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Amazon workers made up almost half of all warehouse injuries last year

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Its warehouse workers are still hurt at twice the industry rate

Illustration by Alex Castro / The Verge

Amazon workers only make up a third of US warehouse employees, but in 2021, they suffered 49 percent of the injuries for the entire warehouse industry, according to a report by advocacy group Strategic Organizing Center (or SOC). After analyzing data from the Occupational Safety and Health Administration (OSHA), the union coalition found that Amazon workers are twice as likely to be seriously injured than people who work in warehouses for other companies.

The report considers “serious injuries” to be ones where workers either have to take time off to recover or have their workloads reduced, following OSHA’s report classification (pdf) of “cases with days away from work” and “cases with job transfer or restriction.” The data shows that, over time, the company has been shifting more toward putting people on light duty, rather than having them take time off. The report authors also note that Amazon workers take longer to recover from injuries than employees at other companies: around 62 days on average, versus 44 across the industry.

A graph showing Amazon’s injury rates over the past five years.
Graph: Strategic Organizing Center

Amazon employees have said it’s not the work itself that’s particularly dangerous but rather the grueling pace the company’s automated systems demand. Amazon actually had workers go slower in 2020 to help combat COVID-19, which accounts for the notably lower injury rates that year. But, as the report notes, the injuries increased by around 20 percent between 2020 and 2021 as the company resumed its usual pace — though the injury rates for 2021 were still lower than they were in 2019.

It’s also worth noting that even with that slowed pace of work in 2020, Amazon has been criticized for how it treated workers in its response to COVID-19, especially in New York, where organizers were motivated to start working toward unionizing at the company’s warehouses. New York Attorney General Letitia James has also filed a suit against Amazon, alleging it failed to protect workers and retaliated against them (which included firing lead organizer Christian Smalls) after they spoke out.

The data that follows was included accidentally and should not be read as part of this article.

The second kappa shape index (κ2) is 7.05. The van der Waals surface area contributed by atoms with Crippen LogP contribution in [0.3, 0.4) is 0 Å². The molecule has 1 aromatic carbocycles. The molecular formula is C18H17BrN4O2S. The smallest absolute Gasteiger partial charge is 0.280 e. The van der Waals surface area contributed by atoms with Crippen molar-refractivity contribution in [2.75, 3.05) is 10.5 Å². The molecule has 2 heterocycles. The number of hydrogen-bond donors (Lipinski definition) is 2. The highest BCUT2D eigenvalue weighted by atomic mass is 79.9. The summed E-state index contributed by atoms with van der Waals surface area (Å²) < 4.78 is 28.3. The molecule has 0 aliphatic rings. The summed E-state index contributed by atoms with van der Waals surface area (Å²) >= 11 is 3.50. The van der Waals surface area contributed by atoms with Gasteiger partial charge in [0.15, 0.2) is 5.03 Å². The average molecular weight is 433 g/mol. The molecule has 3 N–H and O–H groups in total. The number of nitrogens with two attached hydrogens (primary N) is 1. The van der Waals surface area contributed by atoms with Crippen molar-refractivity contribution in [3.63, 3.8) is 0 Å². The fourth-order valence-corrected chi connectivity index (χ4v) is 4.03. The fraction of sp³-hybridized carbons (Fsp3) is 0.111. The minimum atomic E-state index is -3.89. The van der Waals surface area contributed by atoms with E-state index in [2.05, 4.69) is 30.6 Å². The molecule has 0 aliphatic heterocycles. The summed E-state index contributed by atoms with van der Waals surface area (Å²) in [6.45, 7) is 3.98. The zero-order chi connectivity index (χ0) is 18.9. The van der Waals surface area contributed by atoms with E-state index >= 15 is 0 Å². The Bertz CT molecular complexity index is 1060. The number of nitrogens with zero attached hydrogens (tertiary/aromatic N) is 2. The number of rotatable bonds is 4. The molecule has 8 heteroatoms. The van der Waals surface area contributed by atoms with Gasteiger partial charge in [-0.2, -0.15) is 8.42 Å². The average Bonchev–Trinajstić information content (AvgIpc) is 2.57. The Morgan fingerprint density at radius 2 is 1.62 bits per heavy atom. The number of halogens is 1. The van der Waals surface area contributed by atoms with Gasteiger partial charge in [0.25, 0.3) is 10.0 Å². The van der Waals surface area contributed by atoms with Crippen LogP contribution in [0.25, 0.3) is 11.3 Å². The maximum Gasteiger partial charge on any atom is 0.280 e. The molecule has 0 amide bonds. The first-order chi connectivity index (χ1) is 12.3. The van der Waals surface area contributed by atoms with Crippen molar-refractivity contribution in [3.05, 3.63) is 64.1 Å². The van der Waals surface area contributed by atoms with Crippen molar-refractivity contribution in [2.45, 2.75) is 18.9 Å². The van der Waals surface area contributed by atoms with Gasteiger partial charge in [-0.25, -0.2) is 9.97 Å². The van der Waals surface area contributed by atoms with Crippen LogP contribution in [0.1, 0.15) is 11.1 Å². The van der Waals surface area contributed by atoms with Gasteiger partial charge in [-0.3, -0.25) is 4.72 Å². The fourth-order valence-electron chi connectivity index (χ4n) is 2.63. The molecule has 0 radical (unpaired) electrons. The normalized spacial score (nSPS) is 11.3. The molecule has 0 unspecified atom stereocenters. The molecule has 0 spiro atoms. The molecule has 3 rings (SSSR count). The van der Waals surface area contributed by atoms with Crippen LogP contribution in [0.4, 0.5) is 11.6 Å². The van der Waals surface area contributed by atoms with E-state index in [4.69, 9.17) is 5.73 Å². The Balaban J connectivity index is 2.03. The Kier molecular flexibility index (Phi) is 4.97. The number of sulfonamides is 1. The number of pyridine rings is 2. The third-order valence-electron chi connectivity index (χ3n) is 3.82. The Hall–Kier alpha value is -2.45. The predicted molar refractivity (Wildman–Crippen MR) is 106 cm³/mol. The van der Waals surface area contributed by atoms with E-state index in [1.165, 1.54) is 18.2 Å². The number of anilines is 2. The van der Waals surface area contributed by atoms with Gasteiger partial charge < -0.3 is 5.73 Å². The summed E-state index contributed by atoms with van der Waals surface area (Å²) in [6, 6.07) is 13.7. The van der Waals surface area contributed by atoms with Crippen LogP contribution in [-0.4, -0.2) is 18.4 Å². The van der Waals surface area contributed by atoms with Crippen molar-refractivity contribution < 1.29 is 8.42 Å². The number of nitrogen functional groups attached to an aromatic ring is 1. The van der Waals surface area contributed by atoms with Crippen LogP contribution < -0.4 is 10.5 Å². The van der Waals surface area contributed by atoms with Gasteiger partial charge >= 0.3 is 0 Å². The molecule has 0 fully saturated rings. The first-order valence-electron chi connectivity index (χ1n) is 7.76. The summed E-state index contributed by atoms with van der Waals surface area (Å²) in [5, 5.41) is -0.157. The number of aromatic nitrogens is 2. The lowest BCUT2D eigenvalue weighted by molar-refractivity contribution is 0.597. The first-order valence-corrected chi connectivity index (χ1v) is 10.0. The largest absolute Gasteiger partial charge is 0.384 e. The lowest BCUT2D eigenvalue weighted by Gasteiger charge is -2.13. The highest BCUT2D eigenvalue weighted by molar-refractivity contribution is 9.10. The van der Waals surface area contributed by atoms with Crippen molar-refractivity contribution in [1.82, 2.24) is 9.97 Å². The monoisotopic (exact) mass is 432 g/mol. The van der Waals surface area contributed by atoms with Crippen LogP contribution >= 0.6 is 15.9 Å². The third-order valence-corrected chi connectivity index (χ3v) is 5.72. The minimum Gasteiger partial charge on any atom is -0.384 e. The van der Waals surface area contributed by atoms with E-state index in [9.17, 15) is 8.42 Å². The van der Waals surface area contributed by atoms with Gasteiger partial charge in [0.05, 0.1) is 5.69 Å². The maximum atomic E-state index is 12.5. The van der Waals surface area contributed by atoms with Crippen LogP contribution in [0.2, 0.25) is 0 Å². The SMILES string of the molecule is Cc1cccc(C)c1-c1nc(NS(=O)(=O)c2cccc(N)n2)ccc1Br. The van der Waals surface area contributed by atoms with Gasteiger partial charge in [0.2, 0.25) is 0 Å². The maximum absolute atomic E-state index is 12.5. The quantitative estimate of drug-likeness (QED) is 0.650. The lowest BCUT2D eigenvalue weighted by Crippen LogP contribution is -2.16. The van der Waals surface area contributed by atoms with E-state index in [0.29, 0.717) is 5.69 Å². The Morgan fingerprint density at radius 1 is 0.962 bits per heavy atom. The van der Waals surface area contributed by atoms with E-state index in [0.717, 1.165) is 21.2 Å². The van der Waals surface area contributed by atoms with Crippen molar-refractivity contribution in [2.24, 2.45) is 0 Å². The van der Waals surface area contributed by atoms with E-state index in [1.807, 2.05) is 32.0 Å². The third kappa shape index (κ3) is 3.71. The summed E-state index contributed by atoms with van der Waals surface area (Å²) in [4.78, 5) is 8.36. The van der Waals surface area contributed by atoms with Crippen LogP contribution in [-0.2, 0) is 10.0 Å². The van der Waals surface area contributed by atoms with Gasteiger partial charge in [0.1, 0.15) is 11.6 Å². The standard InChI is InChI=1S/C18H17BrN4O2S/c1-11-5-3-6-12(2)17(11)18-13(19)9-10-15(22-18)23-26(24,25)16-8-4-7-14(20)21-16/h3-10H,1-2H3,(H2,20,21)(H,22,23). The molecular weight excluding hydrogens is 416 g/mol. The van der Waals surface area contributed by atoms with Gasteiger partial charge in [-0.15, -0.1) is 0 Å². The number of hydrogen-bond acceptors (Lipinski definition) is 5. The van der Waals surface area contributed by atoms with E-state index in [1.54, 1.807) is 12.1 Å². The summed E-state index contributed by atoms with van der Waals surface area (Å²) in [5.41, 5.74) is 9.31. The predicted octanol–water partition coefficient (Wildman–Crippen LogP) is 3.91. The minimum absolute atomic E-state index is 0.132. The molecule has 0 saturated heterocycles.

Unfortunately, this study’s results tell the same story we’ve been hearing for years. Even with its reduced injury rates in 2020, Amazon workers were still hurt twice as often as other warehouse workers, according to SOC. Tuesday’s report also shows that Amazon’s human workers (whom it’s called “industrial athletes”) are more at risk for injuries when working at warehouses that have been automated — a fact Amazon knew years ago, according to internal documents. As CNBC points out, Amazon says it wants to become the safest place to work, but the company may need to overhaul its entire system to meet that goal.

In a statement emailed to The Verge, Amazon spokesperson Kelly Nantel says the jump in injuries from 2020 to 2021 was due to a slew of new workers:

We hired tens of thousands of additional people to help us meet the unforeseen demand from COVID-19 and people turning to Amazon to help them safely get products and supplies during the pandemic. Like other companies in the industry, we saw an increase in recordable injuries during this time from 2020 to 2021 as we trained so many new people – however, when you compare 2021 to 2019, our recordable injury rate declined more than 13% year over year. While we still have more work to do and won’t be satisfied until we are excellent when it comes to safety, we continue to make measurable improvements in reducing injuries and keeping employees safe, and appreciate the work from all of our employees and safety teams who are contributing to this effort.”

Update April 12th, 4:56PM ET: Added statement from Amazon.